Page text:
Tolerance and Dialogue — Not Anti-Israel Hate — Is Needed on Campus
“Ethnic cleansing, destruction, mass expulsion, apartheid, and death.” What unspeakable horror could this be describing? The answer: Zionism. This is according to National Students for Justice in Palestine (NSJP), a self-described “social justice movement” that opposes “discrimination of any form.”
But does singling out and woefully mischaracterizing the Zionist project — thereby sowing discord between Israelis and Palestinians — not constitute discrimination?
With this definition of Zionism on its “2018 Conference Theme & Goals” webpage, NSJP invites college students around the country to partake in a three-day conference, hosted by UCLA, that blatantly discriminates against the Jewish state. I encourage students at my school — Cornell — to reject this message of intolerance in favor of civil discourse that advances harmony on our campus and a peaceful resolution to the Israeli-Palestinian conflict.
Rather than seek mutual understanding between the two parties, the 8th annual NSJP Conference on November 16-18, 2018, will instill in students that Israel “can be destroyed … broken down and dismantled.” Workshops will promote the de-normalization of Israel, to be achieved by refusing to engage in dialogue with Zionist students.
Meaningful disputation is a pillar of academia, and a key to resolving conflicts; its rejection by NSJP runs contrary to the principles of Cornell University, and stymies Israel-Palestinian diplomatic negotiations. The third goal of the NSJP Conference is to help students “make strides in campus BDS” — the Boycott, Divestment, and Sanctions movement. Again, not only does the global BDS movement single out Israel for discrimination, but it also flies in the face of productive discussion in the classroom and at the negotiating table. The pinnacle of irony is that the NSJP Conference is a by-students-for-students event, to be held on a university campus, yet it endorses the tactic of academic boycott — targeting Israeli scholars and educational institutions.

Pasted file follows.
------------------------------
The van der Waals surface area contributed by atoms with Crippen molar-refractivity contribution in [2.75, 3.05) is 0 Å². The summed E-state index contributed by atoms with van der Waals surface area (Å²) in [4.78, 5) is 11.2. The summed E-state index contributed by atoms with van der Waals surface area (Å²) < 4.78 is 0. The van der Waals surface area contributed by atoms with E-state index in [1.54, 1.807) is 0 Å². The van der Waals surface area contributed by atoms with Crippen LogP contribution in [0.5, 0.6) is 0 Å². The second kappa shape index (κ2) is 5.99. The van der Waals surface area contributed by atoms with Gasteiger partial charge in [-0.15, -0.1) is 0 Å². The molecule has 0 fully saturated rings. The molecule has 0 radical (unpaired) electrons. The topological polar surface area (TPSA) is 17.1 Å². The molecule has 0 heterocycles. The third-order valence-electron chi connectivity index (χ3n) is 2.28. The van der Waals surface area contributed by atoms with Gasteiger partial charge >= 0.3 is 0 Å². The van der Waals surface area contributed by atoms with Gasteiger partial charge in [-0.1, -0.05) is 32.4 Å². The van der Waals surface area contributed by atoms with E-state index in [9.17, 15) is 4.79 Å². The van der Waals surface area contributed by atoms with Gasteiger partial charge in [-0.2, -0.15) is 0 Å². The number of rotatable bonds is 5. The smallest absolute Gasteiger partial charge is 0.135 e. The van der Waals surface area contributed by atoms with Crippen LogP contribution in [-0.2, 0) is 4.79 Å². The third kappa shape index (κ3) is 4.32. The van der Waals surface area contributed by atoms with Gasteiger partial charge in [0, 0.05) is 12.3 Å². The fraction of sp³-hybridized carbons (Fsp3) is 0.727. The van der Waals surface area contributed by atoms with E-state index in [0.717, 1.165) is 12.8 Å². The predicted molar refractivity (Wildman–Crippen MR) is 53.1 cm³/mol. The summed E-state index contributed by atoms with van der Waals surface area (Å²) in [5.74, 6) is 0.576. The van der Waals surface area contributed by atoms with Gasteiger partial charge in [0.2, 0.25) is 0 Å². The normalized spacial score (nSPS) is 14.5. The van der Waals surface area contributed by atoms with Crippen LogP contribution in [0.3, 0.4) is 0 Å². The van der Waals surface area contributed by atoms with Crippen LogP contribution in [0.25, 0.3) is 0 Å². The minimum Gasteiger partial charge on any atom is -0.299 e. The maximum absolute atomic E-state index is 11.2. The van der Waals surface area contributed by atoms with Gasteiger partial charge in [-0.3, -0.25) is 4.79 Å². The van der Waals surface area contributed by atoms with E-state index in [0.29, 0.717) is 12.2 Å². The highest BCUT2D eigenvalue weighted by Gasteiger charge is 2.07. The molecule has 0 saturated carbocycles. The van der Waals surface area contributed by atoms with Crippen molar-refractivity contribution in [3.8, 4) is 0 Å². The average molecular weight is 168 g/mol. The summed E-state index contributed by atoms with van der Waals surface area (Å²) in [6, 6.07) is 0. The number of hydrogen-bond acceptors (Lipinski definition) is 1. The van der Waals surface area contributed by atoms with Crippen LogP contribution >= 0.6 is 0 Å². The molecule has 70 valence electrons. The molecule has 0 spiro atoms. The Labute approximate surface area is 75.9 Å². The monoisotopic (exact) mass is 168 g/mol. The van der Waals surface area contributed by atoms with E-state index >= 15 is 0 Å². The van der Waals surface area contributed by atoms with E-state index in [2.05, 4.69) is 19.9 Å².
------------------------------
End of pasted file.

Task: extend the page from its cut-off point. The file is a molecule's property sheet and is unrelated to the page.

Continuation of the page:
On these grounds alone, I would encourage Cornell students to refrain from participating in this divisive program. Regretfully, however, the obstruction of the free exchange of ideas is not the only transgression committed by NSJP and Students for Justice in Palestine (SJP) chapters on college campuses nationwide. “Jewish students on campuses across the United States have been victimized by anti-Semitic vandalism, verbal attacks, and outright violence at the hands of SJP members,” according to a Jerusalem Center for Public Affairs report.
Indeed, AMCHA Initiative studies demonstrate that there is a direct correlation between SJP presence and campus antisemitism. SJP — a subsidiary of American Muslims for Palestine, an organization with ties to the Hamas terrorist group — is “making Jewish students feel unsafe,” as per a Brandeis University student’s account.
Recent evidence of SJP transgressions came in the form of a threat posted on Facebook over the summer. Stanford University student Hamzeh Daoud, a member of Stanford SJP, wrote of his determination to “physically fight” Zionists on campus, calling Israel an “ethno-supremacist, settler-colonial state.”
Rather than denouncing this discriminatory behavior, the NSJP Conference intends to support the perpetrators. As an academic community, we must uphold the principle of words over weapons. In this effort, the Committee for Accuracy in Middle East Reporting in America (CAMERA) started the petition, “Deny Students for Justice in Palestine the Ground to Spread Anti-Semitism.” To choose words over weapons, I urge you to sign the petition, which calls for UCLA to reconsider being a platform for “racism, lies, intimidation, and bigotry.”
Instead of succumbing to NSJP polarization, those that are genuinely invested in a peaceful resolution to the conflict should express their grievances in a collaborative setting. We should strive to better understand the merits of each other’s positions and respectfully challenge them. It is our highest duty to be tolerant and willing to compromise so that a lasting peace, from Ithaca to Jerusalem, may finally be achieved.
Avraham Spraragen is a 2018-19 CAMERA Fellow. He is currently majoring in Government with a double minor in Near Eastern Studies and History at Cornell University.